FPA New Income, Inc. 3Q15 Webcast [Audio, Transcript & Slides]VW Staff
FPA New Income, Inc. webcast audio, transcript & slides for the third quarter ended September 30, 2015.
FPA New Income 3Q15 Webcast Audio
FPA New Income 3Q15 Webcast Transcript
Tom Atteberry: What I’m looking to cover today is we’re sort of going to take a look at the portfolio’s attributes and how we think it might fit into someone’s overall fixed income allocation, sort of an update on the macro prudential/regulatory world, a look at our portfolio characteristics, some portfolio attribution, and then take a little bit of a deeper look into the credit portion of the portfolio and how we sort of evaluate an idea. And then as always we will close with questions and answers.
First off, as we start let’s get a grounding of what we’re trying to accomplish. The first thing is we’re seeking to get an absolute return in a 12-month period, and then over a longer term we’re attempting to get CPI plus 100 over a rolling five-year period. When you look at those two objectives that we have, then the third thing becomes pretty simple. We are indifferent to the benchmark because we are trying to just solve for that equation of those two objectives.
You look at what we do… we’re much more security-driven, much less macroeconomic-driven. We are value investors like the other strategies here at FPA, and this is something where both securities and the portfolio are strenuously… we will stress them to figure out when things don’t work. We have a series of restrictions that are designed to control the risk of the portfolio such as a minimum of 75% of the assets will be double-A or higher, and we control things such as more aggressive or higher risk securities such as interest-only and principal-only securities. And then we don’t do options and futures. We’re not shorting. We don’t use leverage or those elements as well. And you can see the other ones on that page.
So one of the things that we look at when we’re evaluating the high quality portion of the portfolio is we realize that in a high quality portion of the portfolio everything in there is homogeneous in nature. It’s sort of driven by fiscal policy, monetary policy, direction of interest rates. We also know that you’re making asymmetric investments when you’re making bond investments. That is, we already know what our upside is. It’s the yield to maturity. If we own it till it matures, we get paid our principal back; we get paid our interest payments. That’s our return. What was the unknown for us is the downside risk. That’s the component we don’t know.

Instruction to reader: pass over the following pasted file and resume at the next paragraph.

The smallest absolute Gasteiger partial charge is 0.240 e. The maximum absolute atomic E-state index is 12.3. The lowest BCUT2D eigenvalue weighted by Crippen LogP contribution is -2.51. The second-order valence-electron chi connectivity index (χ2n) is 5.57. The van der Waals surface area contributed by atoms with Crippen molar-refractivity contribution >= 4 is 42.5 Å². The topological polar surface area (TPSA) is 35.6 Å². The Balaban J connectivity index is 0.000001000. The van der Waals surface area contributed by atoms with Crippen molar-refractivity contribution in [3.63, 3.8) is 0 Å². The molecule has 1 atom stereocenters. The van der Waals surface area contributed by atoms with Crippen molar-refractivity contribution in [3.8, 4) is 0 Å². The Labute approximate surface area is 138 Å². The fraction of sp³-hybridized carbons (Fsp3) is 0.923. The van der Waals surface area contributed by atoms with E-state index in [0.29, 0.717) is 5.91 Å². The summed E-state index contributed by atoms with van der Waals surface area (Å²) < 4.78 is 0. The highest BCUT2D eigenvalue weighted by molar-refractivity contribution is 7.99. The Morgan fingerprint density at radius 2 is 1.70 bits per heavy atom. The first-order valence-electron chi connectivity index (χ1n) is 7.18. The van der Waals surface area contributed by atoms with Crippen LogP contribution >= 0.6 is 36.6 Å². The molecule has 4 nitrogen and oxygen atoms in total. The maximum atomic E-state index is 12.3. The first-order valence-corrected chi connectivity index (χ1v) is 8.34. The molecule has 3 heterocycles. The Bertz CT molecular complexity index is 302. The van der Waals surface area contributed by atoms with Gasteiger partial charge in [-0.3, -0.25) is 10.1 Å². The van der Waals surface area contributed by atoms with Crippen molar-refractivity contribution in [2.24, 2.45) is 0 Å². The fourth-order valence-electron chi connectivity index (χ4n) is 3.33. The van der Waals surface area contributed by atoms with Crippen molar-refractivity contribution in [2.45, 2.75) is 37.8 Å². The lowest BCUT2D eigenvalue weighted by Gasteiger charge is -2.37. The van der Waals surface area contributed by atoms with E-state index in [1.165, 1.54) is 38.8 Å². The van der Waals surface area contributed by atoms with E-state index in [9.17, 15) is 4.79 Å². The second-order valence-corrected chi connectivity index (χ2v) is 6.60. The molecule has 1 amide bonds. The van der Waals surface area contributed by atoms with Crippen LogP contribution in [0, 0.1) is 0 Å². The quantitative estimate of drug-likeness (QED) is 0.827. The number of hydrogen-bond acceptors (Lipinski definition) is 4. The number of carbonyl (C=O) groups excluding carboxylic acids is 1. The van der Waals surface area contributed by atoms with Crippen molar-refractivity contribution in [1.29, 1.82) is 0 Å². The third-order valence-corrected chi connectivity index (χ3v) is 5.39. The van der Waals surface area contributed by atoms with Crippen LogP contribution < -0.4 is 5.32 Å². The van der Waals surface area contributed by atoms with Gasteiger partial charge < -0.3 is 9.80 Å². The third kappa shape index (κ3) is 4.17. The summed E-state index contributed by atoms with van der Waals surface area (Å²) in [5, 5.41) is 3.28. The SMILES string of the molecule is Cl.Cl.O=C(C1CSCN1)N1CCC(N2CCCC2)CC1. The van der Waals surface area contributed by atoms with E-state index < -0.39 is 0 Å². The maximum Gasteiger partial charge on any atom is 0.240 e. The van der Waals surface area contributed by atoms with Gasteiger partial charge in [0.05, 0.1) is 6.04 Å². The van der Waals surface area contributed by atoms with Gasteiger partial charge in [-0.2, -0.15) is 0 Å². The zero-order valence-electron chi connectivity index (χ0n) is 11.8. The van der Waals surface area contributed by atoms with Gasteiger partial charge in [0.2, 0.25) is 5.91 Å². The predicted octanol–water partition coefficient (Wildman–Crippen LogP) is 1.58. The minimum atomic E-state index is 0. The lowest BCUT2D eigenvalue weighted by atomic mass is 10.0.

What was in the high quality component of the portfolio… it’s really not: are you going to pay me back. It’s the impact of changes and interest rates. And we’ve looked through history and realized that anywhere along a yield curve, whether it’s the two-year or the 30-year, to witness 100 basis point or 1 percentage point change in interest rates over a 12-month period’s not that unusual. But since we already know what our upside is, if we want to understand the downside, we go well what happens if we a 100 basis point increase in rates?
And the chart on this page illustrates and goes through that. The blue bars represent the yield to maturity of Treasuries, whether they’re the two, the three, the five, the seven, the ten or the 30, and then there’s the analysis of what if rates went 100 basis points in a 12-month period. What would happen? What would our total return be?
So as an example, looking at the two-year, it’s 63 basis point yield at the end of the third quarter. If it went from a one-point… a 63 basis point yield to a 1.63% yield a year later and we sold it, what would be our total return? We’d lose 34 basis points. So what that is indicating to us is you don’t have a margin of safety. You’re not getting paid for that risk occurring. This is how we look at everything within the high quality space, keeping in mind that we also may have to look at prepayment speeds and we may look at some spread data as well. But this is the main component and is that foundation for the duration management of the portfolio.